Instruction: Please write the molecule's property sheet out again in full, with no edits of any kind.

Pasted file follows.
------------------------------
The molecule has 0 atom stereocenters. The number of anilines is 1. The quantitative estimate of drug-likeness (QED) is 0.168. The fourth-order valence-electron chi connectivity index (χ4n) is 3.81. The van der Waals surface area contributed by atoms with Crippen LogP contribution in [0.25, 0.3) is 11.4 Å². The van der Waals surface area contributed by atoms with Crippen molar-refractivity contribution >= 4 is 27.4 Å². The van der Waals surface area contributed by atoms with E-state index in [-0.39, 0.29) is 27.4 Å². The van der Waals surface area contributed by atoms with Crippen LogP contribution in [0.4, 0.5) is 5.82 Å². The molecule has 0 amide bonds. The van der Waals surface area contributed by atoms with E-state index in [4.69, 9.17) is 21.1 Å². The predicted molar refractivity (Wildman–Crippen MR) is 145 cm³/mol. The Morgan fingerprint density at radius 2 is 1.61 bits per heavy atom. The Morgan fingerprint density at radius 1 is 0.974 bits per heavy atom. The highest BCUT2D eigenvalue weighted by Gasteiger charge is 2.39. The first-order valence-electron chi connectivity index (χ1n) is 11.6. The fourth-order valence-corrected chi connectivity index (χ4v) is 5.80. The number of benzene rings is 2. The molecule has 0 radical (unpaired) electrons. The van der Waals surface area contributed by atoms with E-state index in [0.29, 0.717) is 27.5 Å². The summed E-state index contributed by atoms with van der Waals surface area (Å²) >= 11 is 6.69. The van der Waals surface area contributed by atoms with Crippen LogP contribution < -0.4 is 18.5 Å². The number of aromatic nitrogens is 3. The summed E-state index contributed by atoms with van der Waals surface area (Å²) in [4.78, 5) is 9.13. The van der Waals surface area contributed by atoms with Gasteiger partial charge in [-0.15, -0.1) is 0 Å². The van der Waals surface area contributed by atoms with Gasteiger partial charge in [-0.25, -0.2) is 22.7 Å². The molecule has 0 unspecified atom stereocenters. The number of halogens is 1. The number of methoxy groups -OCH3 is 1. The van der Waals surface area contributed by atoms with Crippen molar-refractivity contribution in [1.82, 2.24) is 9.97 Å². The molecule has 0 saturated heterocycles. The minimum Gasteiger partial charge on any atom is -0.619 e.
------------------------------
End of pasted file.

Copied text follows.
The molecule has 0 atom stereocenters. The number of anilines is 1. The quantitative estimate of drug-likeness (QED) is 0.168. The fourth-order valence-electron chi connectivity index (χ4n) is 3.81. The van der Waals surface area contributed by atoms with Crippen LogP contribution in [0.25, 0.3) is 11.4 Å². The van der Waals surface area contributed by atoms with Crippen molar-refractivity contribution >= 4 is 27.4 Å². The van der Waals surface area contributed by atoms with E-state index in [-0.39, 0.29) is 27.4 Å². The van der Waals surface area contributed by atoms with Crippen LogP contribution in [0.4, 0.5) is 5.82 Å². The molecule has 0 amide bonds. The van der Waals surface area contributed by atoms with E-state index in [4.69, 9.17) is 21.1 Å². The predicted molar refractivity (Wildman–Crippen MR) is 145 cm³/mol. The Morgan fingerprint density at radius 2 is 1.61 bits per heavy atom. The Morgan fingerprint density at radius 1 is 0.974 bits per heavy atom. The highest BCUT2D eigenvalue weighted by Gasteiger charge is 2.39. The first-order valence-electron chi connectivity index (χ1n) is 11.6. The fourth-order valence-corrected chi connectivity index (χ4v) is 5.80. The number of benzene rings is 2. The molecule has 0 radical (unpaired) electrons. The van der Waals surface area contributed by atoms with E-state index in [0.29, 0.717) is 27.5 Å². The summed E-state index contributed by atoms with van der Waals surface area (Å²) >= 11 is 6.69. The van der Waals surface area contributed by atoms with Crippen LogP contribution < -0.4 is 18.5 Å². The number of aromatic nitrogens is 3. The summed E-state index contributed by atoms with van der Waals surface area (Å²) in [4.78, 5) is 9.13. The van der Waals surface area contributed by atoms with Gasteiger partial charge in [-0.15, -0.1) is 0 Å². The van der Waals surface area contributed by atoms with Gasteiger partial charge in [-0.25, -0.2) is 22.7 Å². The molecule has 0 unspecified atom stereocenters. The number of halogens is 1. The number of methoxy groups -OCH3 is 1. The van der Waals surface area contributed by atoms with Crippen molar-refractivity contribution in [1.82, 2.24) is 9.97 Å². The molecule has 0 saturated heterocycles. The minimum Gasteiger partial charge on any atom is -0.619 e.